Lorraine Cavanagh: Ministry in a Virtual WorldOctober 15, 2020
Signs of the Times Winter 2020October 20, 2020
The question of UK farmed animal welfare standards has been placed in the spotlight by the end of the Brexit transition period, the passage of the Agriculture Bill through Parliament, and the negotiation of international trade deals with the US and other countries. Once the UK is no longer bound by EU animal welfare legislation, will it choose to enhance welfare standards for farmed animals, or weaken them and allow imports of animal products from countries with lower welfare standards?
We’re now two years into a three-year research project that is exploring developing a Christian approach to this question and on November 18th we’ll be holding a public online event to launch our Policy Framework for Churches and Christian Organizations on the Christian Ethics of Farmed Animal Welfare. We’re hoping that the framework will be a catalyst for churches at local, regional, and national level to get to grips with appropriate policy and practice in relation to farmed animals. The Framework also has implications for the practice of other Christian organizations such as church schools, Christian charities, Christian ethical investors, and so on.
The Framework sets out why farmed animal welfare should be a concern for Christians, proposes a Christian approach to farmed animal welfare based on the flourishing of humans and farmed animals, assesses the extent to which current UK farming systems enable the flourishing of farmed animals, and makes recommendations for the practice of churches and other Christian organizations, farmers, food retailers, wholesalers, and manufacturers, Christian investors, and policymakers. Following the launch event, we’ll be holding webinars to discuss key elements of the Framework, and workshops to help members of churches and other organizations consider how they could use the Framework to inform new policy and practice. If you’d like to be kept in touch with these and other upcoming project events, do let us know.
Christian Ethics of Farmed Animal Welfare (CEFAW) is a project funded by the Arts and Humanities Research Council investigating the implications of Christian faith for how animals are farmed in the UK. The project research team brings academic expertise in Christian theology and ethics together with an expert in the veterinary science of farmed animal welfare. The project is unique not just in taking a Christian perspective on farmed animal welfare, but also in working in partnership with major UK churches (Church of England, Church of Scotland, Church in Wales, Methodist Church, Roman Catholic Church, United Reformed Church) and 7 other organizations, including Compassion in World Farming (CiWF), the Church Investors Group, and Christian animal groups.
CEFAW has two core aims: to produce the first academic book exploring the ethics of farm animal welfare in a Christian context, and to produce a Policy Framework that churches and other Christian organizations can use to develop their policy and practice. Having churches and other partner organizations involved from the beginning has helped ensure the academic research has been shaped throughout by the questions that are of concern to churches. A consistent theme from the churches in the first 18 months of the project has been the importance of recognizing the very difficult position of UK animal farmers struggling with changing consumer attitudes, climate change policy, Brexit, potential post-Brexit trade deals, and more recently the COVID-19 pandemic.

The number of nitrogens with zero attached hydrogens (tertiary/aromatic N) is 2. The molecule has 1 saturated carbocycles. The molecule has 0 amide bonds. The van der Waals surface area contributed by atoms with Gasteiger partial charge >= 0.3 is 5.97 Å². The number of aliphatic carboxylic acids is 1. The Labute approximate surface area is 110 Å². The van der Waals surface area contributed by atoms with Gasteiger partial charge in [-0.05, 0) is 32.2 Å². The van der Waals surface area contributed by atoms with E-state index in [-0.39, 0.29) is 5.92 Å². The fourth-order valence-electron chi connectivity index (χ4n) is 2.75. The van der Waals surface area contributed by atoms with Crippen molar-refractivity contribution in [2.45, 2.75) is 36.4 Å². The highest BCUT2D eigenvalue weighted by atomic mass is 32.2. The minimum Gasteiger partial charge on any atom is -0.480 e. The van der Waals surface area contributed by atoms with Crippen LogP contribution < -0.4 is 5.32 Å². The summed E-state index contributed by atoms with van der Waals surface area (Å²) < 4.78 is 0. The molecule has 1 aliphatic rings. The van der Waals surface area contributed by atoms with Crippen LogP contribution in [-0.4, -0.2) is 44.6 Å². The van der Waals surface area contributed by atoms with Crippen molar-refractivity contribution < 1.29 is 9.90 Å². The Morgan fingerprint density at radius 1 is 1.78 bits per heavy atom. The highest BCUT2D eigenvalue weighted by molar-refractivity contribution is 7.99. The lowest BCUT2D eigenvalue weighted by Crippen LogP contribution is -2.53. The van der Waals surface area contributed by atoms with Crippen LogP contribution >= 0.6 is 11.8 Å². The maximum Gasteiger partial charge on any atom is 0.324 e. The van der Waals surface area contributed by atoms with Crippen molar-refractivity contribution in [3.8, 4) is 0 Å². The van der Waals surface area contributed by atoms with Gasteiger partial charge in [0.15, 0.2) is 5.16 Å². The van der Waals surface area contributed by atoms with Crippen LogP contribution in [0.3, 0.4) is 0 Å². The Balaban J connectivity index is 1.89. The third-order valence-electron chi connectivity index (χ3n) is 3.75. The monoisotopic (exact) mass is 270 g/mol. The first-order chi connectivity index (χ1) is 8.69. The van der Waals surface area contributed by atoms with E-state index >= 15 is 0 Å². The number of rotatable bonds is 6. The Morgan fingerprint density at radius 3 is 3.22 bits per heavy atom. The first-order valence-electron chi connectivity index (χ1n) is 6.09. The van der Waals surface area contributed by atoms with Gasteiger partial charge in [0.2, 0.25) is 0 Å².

Visits to see how animals are being farmed in the UK have been a crucial part of the project. Members of the Research Team together with representatives of partner organizations have had the chance to discuss farmed animal welfare in the context of first-hand experience of how animals are being raised. Site visits have included a wide range of species and different welfare levels. The contrast between seeing pigs raised intensively in crowded indoor sheds and outdoors according to organic standards was particularly striking.
The project has responded to a public enquiry on the gene-editing of farmed animals, a Defra consultation on national food strategy, and most recently has produced a briefing on farm animal welfare issues in the Agriculture Bill that was circulated to bishops and other peers in advance of the Bill’s Second Reading in the House of Lords. A project blog also made the case against the intensification of animal agriculture in response to the climate crisis.
In my research into the history of Christian concern for animals, I was surprised to discover that British Christians were prominent in campaigning for the first legislation against cruelty towards animals in the early nineteenth century and setting up the organization that became the RSPCA. At the end of the century other Christians campaigned to ban vivisection in opposition to the scientific and medical establishment, including Darwin and Huxley. C. S. Lewis took up these insights in identifying cruelty towards animals as demonic in his theological writing and especially his science-fiction trilogy. Pope Francis’s encyclical letter Laudato Si reminds us that this recognition of Christian responsibility to fellow creatures was also a prominent part of Franciscan spirituality. In this context the lack of attention most Christian churches pay to how the animals we consume for food are farmed seems a conspicuous oversight. We hope the outputs from the Christian Ethics of Farmed Animal Welfare research project will both persuade Christians that the issue merits their attention and give them resources to make practical changes in response.
Professor David Clough, University of Chester